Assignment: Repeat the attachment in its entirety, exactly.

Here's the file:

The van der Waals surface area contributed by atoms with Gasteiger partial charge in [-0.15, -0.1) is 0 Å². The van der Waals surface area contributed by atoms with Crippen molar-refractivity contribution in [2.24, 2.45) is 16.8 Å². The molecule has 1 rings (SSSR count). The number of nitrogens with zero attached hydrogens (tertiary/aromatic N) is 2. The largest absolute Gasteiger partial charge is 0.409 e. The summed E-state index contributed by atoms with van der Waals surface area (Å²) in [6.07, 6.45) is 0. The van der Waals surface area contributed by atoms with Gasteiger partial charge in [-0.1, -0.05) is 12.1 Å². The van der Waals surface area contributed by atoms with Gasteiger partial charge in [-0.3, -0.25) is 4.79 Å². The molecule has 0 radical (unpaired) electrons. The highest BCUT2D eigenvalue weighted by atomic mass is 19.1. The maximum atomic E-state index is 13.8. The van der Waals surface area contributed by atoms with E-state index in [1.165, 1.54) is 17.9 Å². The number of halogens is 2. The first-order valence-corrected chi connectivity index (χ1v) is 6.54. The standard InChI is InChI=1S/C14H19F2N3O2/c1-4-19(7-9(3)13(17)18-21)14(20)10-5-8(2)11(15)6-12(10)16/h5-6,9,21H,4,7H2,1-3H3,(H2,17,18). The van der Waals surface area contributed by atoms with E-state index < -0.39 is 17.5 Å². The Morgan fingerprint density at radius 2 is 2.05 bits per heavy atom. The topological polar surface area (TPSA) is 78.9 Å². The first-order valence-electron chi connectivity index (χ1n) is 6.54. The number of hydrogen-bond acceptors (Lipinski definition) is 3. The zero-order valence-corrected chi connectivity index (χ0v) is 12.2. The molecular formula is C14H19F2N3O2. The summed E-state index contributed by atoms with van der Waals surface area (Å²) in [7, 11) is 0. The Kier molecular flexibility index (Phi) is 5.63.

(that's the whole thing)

The van der Waals surface area contributed by atoms with Gasteiger partial charge in [-0.15, -0.1) is 0 Å². The van der Waals surface area contributed by atoms with Crippen molar-refractivity contribution in [2.24, 2.45) is 16.8 Å². The molecule has 1 rings (SSSR count). The number of nitrogens with zero attached hydrogens (tertiary/aromatic N) is 2. The largest absolute Gasteiger partial charge is 0.409 e. The summed E-state index contributed by atoms with van der Waals surface area (Å²) in [6.07, 6.45) is 0. The van der Waals surface area contributed by atoms with Gasteiger partial charge in [-0.1, -0.05) is 12.1 Å². The van der Waals surface area contributed by atoms with Gasteiger partial charge in [-0.3, -0.25) is 4.79 Å². The molecule has 0 radical (unpaired) electrons. The highest BCUT2D eigenvalue weighted by atomic mass is 19.1. The maximum atomic E-state index is 13.8. The van der Waals surface area contributed by atoms with E-state index in [1.165, 1.54) is 17.9 Å². The number of halogens is 2. The first-order valence-corrected chi connectivity index (χ1v) is 6.54. The standard InChI is InChI=1S/C14H19F2N3O2/c1-4-19(7-9(3)13(17)18-21)14(20)10-5-8(2)11(15)6-12(10)16/h5-6,9,21H,4,7H2,1-3H3,(H2,17,18). The van der Waals surface area contributed by atoms with E-state index < -0.39 is 17.5 Å². The Morgan fingerprint density at radius 2 is 2.05 bits per heavy atom. The topological polar surface area (TPSA) is 78.9 Å². The first-order valence-electron chi connectivity index (χ1n) is 6.54. The number of hydrogen-bond acceptors (Lipinski definition) is 3. The zero-order valence-corrected chi connectivity index (χ0v) is 12.2. The molecular formula is C14H19F2N3O2. The summed E-state index contributed by atoms with van der Waals surface area (Å²) in [7, 11) is 0. The Kier molecular flexibility index (Phi) is 5.63.